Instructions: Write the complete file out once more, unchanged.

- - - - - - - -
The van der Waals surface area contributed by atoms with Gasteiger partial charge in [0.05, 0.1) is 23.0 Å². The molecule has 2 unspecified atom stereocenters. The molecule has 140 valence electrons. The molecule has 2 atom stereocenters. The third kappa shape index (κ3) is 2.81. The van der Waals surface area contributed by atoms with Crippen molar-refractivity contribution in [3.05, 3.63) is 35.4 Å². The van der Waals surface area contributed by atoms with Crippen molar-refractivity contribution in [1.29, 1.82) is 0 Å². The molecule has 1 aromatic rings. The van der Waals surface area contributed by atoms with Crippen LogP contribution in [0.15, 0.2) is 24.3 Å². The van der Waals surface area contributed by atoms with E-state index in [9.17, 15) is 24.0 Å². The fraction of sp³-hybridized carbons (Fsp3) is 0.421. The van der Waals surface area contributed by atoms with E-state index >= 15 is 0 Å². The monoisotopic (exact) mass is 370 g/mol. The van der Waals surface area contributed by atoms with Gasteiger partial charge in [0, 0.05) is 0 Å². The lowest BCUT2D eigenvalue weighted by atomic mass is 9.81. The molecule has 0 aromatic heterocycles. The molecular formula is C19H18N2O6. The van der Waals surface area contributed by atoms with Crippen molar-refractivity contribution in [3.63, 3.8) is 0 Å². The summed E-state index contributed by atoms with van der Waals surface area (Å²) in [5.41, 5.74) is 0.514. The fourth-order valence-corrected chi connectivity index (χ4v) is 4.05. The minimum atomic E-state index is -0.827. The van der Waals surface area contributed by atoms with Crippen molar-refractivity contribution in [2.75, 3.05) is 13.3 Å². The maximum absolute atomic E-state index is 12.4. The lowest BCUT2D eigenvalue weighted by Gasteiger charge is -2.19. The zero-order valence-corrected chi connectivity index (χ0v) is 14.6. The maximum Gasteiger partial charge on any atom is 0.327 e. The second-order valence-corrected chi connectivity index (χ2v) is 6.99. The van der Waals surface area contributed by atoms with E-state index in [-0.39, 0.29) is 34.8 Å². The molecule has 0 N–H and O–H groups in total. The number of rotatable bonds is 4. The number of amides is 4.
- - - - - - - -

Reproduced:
The van der Waals surface area contributed by atoms with Gasteiger partial charge in [0.05, 0.1) is 23.0 Å². The molecule has 2 unspecified atom stereocenters. The molecule has 140 valence electrons. The molecule has 2 atom stereocenters. The third kappa shape index (κ3) is 2.81. The van der Waals surface area contributed by atoms with Crippen molar-refractivity contribution in [3.05, 3.63) is 35.4 Å². The van der Waals surface area contributed by atoms with Crippen molar-refractivity contribution in [1.29, 1.82) is 0 Å². The molecule has 1 aromatic rings. The van der Waals surface area contributed by atoms with Crippen LogP contribution in [0.15, 0.2) is 24.3 Å². The van der Waals surface area contributed by atoms with E-state index in [9.17, 15) is 24.0 Å². The fraction of sp³-hybridized carbons (Fsp3) is 0.421. The van der Waals surface area contributed by atoms with E-state index >= 15 is 0 Å². The monoisotopic (exact) mass is 370 g/mol. The van der Waals surface area contributed by atoms with Gasteiger partial charge in [0, 0.05) is 0 Å². The lowest BCUT2D eigenvalue weighted by atomic mass is 9.81. The molecule has 0 aromatic heterocycles. The molecular formula is C19H18N2O6. The van der Waals surface area contributed by atoms with Crippen molar-refractivity contribution in [3.63, 3.8) is 0 Å². The summed E-state index contributed by atoms with van der Waals surface area (Å²) in [5.41, 5.74) is 0.514. The fourth-order valence-corrected chi connectivity index (χ4v) is 4.05. The minimum atomic E-state index is -0.827. The van der Waals surface area contributed by atoms with Crippen molar-refractivity contribution in [2.75, 3.05) is 13.3 Å². The maximum absolute atomic E-state index is 12.4. The lowest BCUT2D eigenvalue weighted by Gasteiger charge is -2.19. The zero-order valence-corrected chi connectivity index (χ0v) is 14.6. The maximum Gasteiger partial charge on any atom is 0.327 e. The second-order valence-corrected chi connectivity index (χ2v) is 6.99. The van der Waals surface area contributed by atoms with E-state index in [-0.39, 0.29) is 34.8 Å². The molecule has 0 N–H and O–H groups in total. The number of rotatable bonds is 4. The number of amides is 4.